nonpharmacological measures for relief
of headache such as cool cloth to
forehead; back and neck rubs; quiet,
dimly lit room; relaxation techniques
(guided imagery, distraction); and
diversional activities.

Measures that reduce cerebral vascular


pressure and that slow or block
sympathetic response are effective in
relieving headache and associated
complications.

Eliminate or minimize vasoconstricting


activities that may aggravate headache
(straining at stool, prolonged coughing,
bending over).

Activities that increase vasoconstriction


accentuate the headache in the presence
of increased cerebral vascular pressure.

Dizziness and blurred vision frequently


are associated with vascular headache.
Assist patient with ambulation as needed. Patient may also experience episodes of
postural hypotension, causing weakness
when ambulating.
Provide liquids, soft foods, frequent
Promotes general comfort. Nasal packing
mouth care if nosebleeds occur or nasal may interfere with swallowing or require
packing has been done to stop bleeding. mouth breathing, leading to stagnation of
oral secretions and drying of mucous

Nursing Interventions

Rationale
membranes.

Administer medications as indicated:


Reduce or control pain and decrease
Analgesics; Antianxiety
stimulation of the sympathetic nervous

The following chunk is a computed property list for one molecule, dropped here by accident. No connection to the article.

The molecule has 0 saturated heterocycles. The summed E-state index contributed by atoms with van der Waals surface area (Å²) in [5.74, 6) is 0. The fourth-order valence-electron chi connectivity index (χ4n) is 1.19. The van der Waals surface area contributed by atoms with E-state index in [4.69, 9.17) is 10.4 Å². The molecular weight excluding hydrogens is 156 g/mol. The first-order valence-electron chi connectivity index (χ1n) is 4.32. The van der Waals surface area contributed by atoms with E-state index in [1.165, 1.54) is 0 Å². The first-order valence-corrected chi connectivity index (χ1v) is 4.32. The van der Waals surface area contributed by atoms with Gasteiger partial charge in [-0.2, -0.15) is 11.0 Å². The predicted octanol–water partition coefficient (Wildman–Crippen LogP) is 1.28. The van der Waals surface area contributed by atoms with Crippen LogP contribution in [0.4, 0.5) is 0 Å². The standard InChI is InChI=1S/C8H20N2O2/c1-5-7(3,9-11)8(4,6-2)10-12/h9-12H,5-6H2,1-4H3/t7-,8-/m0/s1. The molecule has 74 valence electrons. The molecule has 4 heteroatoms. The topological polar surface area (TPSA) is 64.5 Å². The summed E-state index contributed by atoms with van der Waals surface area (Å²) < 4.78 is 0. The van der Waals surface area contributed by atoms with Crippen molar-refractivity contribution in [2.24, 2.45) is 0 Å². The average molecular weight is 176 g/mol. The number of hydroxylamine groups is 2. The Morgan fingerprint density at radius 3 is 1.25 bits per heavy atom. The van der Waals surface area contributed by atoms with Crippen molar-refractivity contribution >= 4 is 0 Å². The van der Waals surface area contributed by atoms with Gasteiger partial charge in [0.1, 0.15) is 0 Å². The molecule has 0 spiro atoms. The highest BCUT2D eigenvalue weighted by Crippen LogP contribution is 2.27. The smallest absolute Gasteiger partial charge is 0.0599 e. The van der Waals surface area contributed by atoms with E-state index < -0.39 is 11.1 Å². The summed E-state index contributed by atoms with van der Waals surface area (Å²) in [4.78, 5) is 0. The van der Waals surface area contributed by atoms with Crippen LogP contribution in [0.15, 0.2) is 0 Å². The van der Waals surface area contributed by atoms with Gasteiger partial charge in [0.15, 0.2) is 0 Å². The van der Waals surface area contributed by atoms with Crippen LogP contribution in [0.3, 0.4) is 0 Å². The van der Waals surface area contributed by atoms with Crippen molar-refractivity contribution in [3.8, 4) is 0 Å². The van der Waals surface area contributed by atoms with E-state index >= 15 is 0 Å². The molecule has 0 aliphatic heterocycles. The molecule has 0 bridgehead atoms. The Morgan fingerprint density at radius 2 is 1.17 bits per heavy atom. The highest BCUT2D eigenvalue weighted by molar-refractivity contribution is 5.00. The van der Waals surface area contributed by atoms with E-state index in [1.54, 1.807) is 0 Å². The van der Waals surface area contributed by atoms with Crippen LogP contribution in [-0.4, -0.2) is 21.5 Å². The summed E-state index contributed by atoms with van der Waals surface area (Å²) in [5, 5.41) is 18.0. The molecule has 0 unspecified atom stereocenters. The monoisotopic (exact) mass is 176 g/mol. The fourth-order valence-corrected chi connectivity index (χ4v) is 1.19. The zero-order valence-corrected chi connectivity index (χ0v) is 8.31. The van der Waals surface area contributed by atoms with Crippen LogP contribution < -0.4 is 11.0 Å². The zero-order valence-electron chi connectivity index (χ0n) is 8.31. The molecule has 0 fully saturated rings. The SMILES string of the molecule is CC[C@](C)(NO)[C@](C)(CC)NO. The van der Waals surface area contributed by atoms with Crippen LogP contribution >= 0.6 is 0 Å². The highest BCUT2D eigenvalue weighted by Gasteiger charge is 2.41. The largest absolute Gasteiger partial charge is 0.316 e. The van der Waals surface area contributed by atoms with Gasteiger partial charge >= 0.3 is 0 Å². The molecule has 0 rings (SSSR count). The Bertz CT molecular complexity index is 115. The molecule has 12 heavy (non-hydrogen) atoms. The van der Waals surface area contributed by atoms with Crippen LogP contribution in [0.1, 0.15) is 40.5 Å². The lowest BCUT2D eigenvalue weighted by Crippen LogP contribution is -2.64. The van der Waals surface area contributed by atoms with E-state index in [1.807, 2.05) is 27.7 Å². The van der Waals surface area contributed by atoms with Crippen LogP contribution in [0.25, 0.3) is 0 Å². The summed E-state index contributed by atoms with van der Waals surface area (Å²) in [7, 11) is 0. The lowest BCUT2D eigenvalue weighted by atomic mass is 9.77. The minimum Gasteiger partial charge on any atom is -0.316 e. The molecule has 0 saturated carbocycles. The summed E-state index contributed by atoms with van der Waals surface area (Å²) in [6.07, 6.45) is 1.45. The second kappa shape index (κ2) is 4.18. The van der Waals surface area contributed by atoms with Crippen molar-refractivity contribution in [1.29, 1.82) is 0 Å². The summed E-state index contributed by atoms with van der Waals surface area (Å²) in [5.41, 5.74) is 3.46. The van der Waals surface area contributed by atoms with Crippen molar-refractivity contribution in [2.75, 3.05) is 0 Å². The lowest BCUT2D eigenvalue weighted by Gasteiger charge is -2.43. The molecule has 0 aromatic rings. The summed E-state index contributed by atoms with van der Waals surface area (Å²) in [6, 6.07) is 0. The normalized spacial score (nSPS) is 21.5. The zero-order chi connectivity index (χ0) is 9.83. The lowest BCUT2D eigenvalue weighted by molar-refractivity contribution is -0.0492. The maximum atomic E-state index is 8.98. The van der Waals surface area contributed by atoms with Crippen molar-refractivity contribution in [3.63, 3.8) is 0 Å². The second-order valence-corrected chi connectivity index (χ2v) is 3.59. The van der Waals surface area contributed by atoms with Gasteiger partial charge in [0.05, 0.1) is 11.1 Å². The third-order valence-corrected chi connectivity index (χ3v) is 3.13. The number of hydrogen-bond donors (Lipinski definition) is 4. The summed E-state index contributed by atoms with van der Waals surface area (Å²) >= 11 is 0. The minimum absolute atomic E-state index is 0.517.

agents: lorazepam (Ativan), alprazolam system.May aid in the reduction of
(Xanax), diazepam (Valium).
tension and discomfort that is intensified
by stress.
Ineffective Coping: Inability to form a valid appraisal of the stressors, inadequate
choices of practiced responses, and/or inability to use available resources.
Nursing Diagnosis

Coping, ineffective

May be related to

Situational/maturational crisis; multiple life changes

Inadequate relaxation; little or no exercise, work overload

Inadequate support systems

Poor nutrition

Unmet expectations; unrealistic perceptions

Inadequate coping methods

Gender differences in coping strategies

Possibly evidenced by

Verbalization of inability to cope or ask for help

Inability to meet role expectations/basic needs or problem-solve

Destructive behavior toward self; overeating, lack of appetite; excessive


smoking/drinking, proneness to alcohol abuse

Chronic fatigue/insomnia; muscular tension; frequent head/neck aches;

chronic worry, irritability, anxiety, emotional tension, depression

Desired Outcomes

Identify ineffective coping behaviors and consequences.

Verbalize awareness of own coping abilities/strengths.

Identify potential stressful situations and steps to avoid/modify them.